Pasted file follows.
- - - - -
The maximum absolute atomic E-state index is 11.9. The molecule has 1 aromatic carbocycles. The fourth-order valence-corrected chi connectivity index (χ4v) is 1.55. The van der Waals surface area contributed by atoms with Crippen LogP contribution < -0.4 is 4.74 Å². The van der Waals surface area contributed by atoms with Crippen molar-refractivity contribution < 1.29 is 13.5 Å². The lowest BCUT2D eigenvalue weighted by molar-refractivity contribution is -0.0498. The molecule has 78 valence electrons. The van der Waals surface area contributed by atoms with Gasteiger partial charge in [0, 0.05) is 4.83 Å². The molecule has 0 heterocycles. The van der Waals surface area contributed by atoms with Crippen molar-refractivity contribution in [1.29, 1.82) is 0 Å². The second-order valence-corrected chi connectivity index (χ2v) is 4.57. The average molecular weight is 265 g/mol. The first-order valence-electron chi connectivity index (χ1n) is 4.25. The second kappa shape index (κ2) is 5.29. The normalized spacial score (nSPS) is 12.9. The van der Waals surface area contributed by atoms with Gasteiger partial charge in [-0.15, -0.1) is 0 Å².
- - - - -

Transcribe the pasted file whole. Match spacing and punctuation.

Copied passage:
The maximum absolute atomic E-state index is 11.9. The molecule has 1 aromatic carbocycles. The fourth-order valence-corrected chi connectivity index (χ4v) is 1.55. The van der Waals surface area contributed by atoms with Crippen LogP contribution < -0.4 is 4.74 Å². The van der Waals surface area contributed by atoms with Crippen molar-refractivity contribution < 1.29 is 13.5 Å². The lowest BCUT2D eigenvalue weighted by molar-refractivity contribution is -0.0498. The molecule has 78 valence electrons. The van der Waals surface area contributed by atoms with Gasteiger partial charge in [0, 0.05) is 4.83 Å². The molecule has 0 heterocycles. The van der Waals surface area contributed by atoms with Crippen molar-refractivity contribution in [1.29, 1.82) is 0 Å². The second-order valence-corrected chi connectivity index (χ2v) is 4.57. The average molecular weight is 265 g/mol. The first-order valence-electron chi connectivity index (χ1n) is 4.25. The second kappa shape index (κ2) is 5.29. The normalized spacial score (nSPS) is 12.9. The van der Waals surface area contributed by atoms with Gasteiger partial charge in [-0.15, -0.1) is 0 Å².